Oh those Russians. When they’re not beating up English football fans, they’re cheating at the Olympics. They occupy other countries and shoot down civilian airliners, then pretend it wasn’t them. They’re helping Assad win the Syrian civil war. They’re even driving up London house prices. There’s no infamy, apparently, of which Russians are not guilty.
‘OK — we did do all those things,’ admits a Moscow broadcaster friend, a little sheepishly. ‘But everyone else does them too! We’re the only ones to get punished, because everyone hates us.’
Since the annexation of Crimea in 2014, Russians have become the world’s official pariahs. Russian athletes have been kicked out of the Olympics for doping, their football team was threatened with expulsion from Euro 2016 over fan violence, and there have been calls to take Euro 2018 away from them over bribery. A swath of top Russian officials have been banned from travelling abroad and had their assets frozen by at least three sets of US and EU sanctions — over Crimea, support for rebels in eastern Ukraine, and the 2009 murder of the lawyer Sergei Magnitsky. Russian companies can’t borrow money on international markets.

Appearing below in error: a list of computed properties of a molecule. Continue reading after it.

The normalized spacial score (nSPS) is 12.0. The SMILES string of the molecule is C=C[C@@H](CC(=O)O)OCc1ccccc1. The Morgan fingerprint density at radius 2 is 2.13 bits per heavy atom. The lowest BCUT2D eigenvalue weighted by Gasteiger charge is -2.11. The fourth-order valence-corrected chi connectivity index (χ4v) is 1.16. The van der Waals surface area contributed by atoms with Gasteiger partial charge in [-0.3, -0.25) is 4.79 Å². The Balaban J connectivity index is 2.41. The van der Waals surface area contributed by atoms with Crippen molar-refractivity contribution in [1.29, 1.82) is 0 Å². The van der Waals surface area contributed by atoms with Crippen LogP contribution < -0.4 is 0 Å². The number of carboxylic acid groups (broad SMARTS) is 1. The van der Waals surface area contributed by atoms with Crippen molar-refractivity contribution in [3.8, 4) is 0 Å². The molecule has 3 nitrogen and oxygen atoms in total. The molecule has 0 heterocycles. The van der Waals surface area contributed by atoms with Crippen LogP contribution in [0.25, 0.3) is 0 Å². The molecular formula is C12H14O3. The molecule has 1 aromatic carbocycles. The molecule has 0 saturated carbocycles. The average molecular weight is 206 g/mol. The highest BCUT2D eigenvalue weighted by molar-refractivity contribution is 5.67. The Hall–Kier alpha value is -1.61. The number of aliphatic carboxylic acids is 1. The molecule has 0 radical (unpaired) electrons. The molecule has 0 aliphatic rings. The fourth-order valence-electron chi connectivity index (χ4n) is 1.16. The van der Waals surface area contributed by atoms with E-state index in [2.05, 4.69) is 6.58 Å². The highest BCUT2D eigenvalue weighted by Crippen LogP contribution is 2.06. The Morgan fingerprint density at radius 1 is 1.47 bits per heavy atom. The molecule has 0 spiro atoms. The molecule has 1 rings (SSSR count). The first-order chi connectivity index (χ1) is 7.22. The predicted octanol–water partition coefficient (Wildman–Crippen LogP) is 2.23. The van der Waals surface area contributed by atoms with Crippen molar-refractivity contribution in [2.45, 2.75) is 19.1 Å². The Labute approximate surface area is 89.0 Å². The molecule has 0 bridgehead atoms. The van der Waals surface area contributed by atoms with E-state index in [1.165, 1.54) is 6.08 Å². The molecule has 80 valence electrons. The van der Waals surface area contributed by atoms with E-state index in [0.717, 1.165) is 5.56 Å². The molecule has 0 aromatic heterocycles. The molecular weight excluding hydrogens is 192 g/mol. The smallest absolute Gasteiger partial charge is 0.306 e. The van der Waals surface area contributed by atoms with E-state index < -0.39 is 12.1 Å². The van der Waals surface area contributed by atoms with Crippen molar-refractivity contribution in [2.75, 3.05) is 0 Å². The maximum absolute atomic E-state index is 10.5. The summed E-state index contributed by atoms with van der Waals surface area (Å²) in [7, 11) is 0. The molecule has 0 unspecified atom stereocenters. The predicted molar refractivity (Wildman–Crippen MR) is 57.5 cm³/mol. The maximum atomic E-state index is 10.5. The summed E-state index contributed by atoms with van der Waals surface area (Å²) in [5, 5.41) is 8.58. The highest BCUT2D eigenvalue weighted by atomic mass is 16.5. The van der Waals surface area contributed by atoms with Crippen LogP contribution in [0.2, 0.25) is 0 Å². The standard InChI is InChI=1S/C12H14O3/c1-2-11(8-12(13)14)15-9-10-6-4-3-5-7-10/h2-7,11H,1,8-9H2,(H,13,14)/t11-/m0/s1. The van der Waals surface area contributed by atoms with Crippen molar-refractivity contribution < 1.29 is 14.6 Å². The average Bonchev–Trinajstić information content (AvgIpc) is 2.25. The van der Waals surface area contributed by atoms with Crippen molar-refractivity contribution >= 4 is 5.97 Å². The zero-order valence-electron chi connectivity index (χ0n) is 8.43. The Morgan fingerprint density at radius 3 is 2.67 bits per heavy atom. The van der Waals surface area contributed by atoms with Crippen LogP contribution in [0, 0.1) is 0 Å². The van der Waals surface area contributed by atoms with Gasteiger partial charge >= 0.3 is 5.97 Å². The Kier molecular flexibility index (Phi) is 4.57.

But there are two problems with demonising Russia and Russians. The obvious one is that the part doesn’t stand for the whole: Russia is a great civilisation currently run by cynical thieves. Almost everything for which the world hates Russia is the work of corrupt bureaucrats desperate to preserve their power and hide their money. The Crimea invasion and the Olympic doping scandal are really about the same thing — Russian officials deciding that they are above international rules, as well as Russian ones.
The second problem is that these guilty men use ‘Russophobia’ as a shield to hide their crimes.